“Marketers are dealing with an exploding possibility curve in terms of channels, investments, choices and change—it’s difficult to set priorities when there are so many smart things to pursue,” says David Edelman, a Managing Director of the Revenue Enablement Institute Faculty and the former CMO of Aetna.  In the past 20 years, this portfolio of technology investments now occupies a significant portion of the sales and marketing mix and balance sheet.”

Owned digital infrastructure and resources (i.e., data, data scientists, content marketers, bloggers) now make up almost two thirds of the marketing operating budget, for example according to an analysis in the Revenue Operating System Report.  

As a consequence, in the last ten years, the size, complexity and capital investment in the sales and marketing technology infrastructure that supports growth has grown dramatically to thousands of dollars per rep, and are on a trajectory to exceed $10,000 of technology and related services per selling resource according to the Revenue Operating System report by the Revenue Enablement Institute.

This means growth leaders have gone from managing sellers to managing selling systems.  Humans are still critical to this system, but budgets are shifting from human capital to technology tools that make those humans more effective. As part of that, the commercial technology portfolio for selling has grown in scale, cost, and complexity.

Unfortunately, in most organizations these critical growths asset and channels are managed in an uncoordinated and tactical manner across operational and functional silos.

How can CMOs cope with all this change?

CMOs must find better ways to manage this modern portfolio of investments and channels to compete and keep up with changing buyer expectations. They must partner more closely with their peers in sales and customer success to drive programs that extend through the entire revenue cycle – from their traditional domain of awareness and demand generation to engagement, activation, retention and expansion programs. They must also find ways to generate greater returns on the commercial assets – capital investments in the data, systems and content that underlie this modern growth engine.

One way is for CMOs to find ways to generate more revenue and profits from these commercial growth assets if they only treated them like financial assets. Which is what they are. As selling becomes more data-driven, digital and capital intensive – the assets that support growth – e.g., customer data, digital channels, sales content, product knowledge, etc. – have become the most financially valuable assets in your business. These assets have grown to represent the lion’s share of growth investment and firm value.

 It is practical and possible to unlock more growth and value by improving the return on their revenue generating commercial assets. By revenue generating commercial assets we mean your customer data, digital technology, digital channel infrastructure, customer relationship equity. These assets comprise a significant portion of your firm’s balance sheet.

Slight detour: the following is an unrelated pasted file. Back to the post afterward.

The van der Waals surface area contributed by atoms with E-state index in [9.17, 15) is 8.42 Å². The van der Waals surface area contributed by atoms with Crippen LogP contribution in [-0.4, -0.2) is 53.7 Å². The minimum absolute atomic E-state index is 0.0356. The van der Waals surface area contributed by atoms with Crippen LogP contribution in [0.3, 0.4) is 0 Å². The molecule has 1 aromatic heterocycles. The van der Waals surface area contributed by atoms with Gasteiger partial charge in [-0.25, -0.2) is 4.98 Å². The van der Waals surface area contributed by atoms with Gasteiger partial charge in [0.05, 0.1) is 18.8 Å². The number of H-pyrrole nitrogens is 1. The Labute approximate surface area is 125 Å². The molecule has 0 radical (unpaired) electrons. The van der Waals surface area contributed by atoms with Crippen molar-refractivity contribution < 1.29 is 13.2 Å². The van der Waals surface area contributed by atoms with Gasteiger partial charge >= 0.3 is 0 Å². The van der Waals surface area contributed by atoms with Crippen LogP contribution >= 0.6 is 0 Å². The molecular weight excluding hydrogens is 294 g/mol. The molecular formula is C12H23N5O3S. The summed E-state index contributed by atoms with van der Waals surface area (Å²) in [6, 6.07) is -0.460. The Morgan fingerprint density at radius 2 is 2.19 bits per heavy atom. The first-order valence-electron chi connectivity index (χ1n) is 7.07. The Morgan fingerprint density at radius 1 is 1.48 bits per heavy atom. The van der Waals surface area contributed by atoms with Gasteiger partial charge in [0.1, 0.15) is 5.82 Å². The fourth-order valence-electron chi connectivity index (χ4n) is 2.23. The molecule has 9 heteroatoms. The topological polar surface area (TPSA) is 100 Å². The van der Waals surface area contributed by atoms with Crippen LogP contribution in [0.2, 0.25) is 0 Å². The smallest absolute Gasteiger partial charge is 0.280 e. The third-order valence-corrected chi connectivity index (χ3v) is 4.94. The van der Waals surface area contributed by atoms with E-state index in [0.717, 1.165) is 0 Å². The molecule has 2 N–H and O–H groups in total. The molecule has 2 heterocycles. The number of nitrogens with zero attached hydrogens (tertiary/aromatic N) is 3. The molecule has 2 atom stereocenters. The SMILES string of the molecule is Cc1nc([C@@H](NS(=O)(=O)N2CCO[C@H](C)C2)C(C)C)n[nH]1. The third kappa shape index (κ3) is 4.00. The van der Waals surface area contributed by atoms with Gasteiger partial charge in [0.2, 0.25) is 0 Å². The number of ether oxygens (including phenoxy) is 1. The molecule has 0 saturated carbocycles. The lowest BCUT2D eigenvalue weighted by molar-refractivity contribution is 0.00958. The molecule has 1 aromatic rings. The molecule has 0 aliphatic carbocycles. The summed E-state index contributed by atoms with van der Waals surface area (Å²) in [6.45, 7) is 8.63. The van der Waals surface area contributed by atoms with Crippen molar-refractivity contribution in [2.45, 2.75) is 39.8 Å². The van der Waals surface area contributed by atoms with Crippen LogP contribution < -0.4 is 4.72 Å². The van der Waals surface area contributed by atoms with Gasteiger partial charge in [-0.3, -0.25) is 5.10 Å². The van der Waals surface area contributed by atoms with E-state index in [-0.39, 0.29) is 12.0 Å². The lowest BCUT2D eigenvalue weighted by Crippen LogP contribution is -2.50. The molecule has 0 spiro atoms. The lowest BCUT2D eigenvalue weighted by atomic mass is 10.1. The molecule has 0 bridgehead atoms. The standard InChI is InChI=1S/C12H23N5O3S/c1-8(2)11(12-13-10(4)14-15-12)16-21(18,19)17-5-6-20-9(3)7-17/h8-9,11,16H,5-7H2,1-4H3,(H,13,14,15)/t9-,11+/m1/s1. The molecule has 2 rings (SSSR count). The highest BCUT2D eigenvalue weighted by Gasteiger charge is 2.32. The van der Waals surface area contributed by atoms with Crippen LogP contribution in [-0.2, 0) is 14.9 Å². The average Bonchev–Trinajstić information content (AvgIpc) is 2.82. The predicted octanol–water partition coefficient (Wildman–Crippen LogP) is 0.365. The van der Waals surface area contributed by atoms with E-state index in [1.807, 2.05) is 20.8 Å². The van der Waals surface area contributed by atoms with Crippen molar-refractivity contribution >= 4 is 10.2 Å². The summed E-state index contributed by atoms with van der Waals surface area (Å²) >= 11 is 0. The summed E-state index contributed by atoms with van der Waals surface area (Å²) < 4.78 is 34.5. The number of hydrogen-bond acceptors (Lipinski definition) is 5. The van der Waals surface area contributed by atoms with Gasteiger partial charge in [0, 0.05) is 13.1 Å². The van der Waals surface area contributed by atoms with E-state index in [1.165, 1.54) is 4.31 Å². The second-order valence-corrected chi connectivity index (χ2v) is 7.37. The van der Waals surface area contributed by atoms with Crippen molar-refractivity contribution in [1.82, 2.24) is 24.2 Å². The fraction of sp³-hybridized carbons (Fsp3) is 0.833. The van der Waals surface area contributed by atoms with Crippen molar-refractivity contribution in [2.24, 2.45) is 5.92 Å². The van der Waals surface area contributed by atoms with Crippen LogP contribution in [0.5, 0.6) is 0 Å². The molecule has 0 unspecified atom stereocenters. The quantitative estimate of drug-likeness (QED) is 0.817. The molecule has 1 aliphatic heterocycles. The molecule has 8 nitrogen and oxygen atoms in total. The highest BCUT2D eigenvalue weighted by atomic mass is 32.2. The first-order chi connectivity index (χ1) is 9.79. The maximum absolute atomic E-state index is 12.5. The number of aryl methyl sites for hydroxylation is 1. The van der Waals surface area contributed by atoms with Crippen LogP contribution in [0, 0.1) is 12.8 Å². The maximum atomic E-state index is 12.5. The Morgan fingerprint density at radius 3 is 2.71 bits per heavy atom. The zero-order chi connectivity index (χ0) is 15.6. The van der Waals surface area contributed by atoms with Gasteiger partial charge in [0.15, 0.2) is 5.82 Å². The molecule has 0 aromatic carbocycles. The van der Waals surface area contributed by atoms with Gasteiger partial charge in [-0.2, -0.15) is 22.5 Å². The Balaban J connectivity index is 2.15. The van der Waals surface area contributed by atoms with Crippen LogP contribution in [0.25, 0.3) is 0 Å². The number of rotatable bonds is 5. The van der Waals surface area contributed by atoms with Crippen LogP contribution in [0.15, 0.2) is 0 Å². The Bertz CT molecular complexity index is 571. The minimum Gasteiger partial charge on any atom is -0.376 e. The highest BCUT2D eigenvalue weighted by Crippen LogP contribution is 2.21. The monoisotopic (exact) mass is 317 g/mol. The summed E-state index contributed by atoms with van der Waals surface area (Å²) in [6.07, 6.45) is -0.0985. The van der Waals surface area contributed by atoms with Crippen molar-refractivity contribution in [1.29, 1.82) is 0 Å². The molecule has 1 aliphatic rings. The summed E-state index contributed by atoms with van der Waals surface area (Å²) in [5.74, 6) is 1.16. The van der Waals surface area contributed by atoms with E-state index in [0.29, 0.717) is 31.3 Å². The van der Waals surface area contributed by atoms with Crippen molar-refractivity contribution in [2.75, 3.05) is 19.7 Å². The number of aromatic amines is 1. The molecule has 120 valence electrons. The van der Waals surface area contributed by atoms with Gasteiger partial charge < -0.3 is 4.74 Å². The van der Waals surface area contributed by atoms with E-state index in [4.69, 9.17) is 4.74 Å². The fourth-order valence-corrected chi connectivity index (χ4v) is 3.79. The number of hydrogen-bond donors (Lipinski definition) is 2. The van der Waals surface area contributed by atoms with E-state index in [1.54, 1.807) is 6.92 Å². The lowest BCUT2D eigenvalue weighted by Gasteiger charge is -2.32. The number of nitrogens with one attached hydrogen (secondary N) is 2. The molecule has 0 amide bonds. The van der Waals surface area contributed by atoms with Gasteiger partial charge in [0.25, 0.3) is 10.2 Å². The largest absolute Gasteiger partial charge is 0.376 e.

Most organizations don’t need more technology as much as they need higher returns on their commercial technology and customer data assets. “Success in a 21st Century Commercial Model requires centralized management and operational ownership of the commercial assets that support sales, marketing, service, and success, advises Corey Torrence. “Without a business case for the capital expenditure required and operating model that looks at the revenue team and commercial process, it is extremely difficult to execute scalable technologies like 1:1 personalization at scale, coaching at scale, and cross functional customer journey management. You cannot manage, monetize, and scale these capabilities in a functional or piecemeal manner.” 

Managing this modern growth investment mix will require a different set of skills, capabilities and agency partners. This will involve”

  1. Better measuring and maximizing the return on these expensive commercial assets;
  2. Adopting Revenue Operations to better align teams, budgets, programs, operations and process along the complete revenue cycle;
  3. Finding agency partners that can orchestrate go to market programs that span paid, owned and earned channels to support customer activation and expansion in addition to awareness and demand generation.

These are big changes.  For them to happen CMOs need to abandon the status quo for managing the marketing mis established when it was dominated by media and promotions.   A new system for growth is urgently needed. One that aligns revenue teams and the systems, operations, and processes that support them across the entire revenue cycle. And generates more growth from the expensive data, technology and channel assets that are the foundation of modern selling. We call that system for growth a Revenue Operating System. We’ve published a book and an exhaustive report that explains what that system is, why it came to be, the capital and investment that goes into creating it, and the top 100 technologies that will enable it. It them, we propose a framework – the Revenue Operating System – as a better model for aligning the people, process and technology to create more scalable and consistent growth. The Revenue Operating System is designed to unlock the potential of technology to make selling more consistent, scalable, and most importantly profitable. This system can help business leaders to reimagine their technology stacks and go-to-market models around platforms that aggregate, orchestrate and deploy customer engagement data rather than a disconnected portfolio of “point solutions” purchased to solve functional problems.

You can learn more about the modern growth investment mix, and practical ways you can better manage and monetize it by reading the Revenue Operating System Report.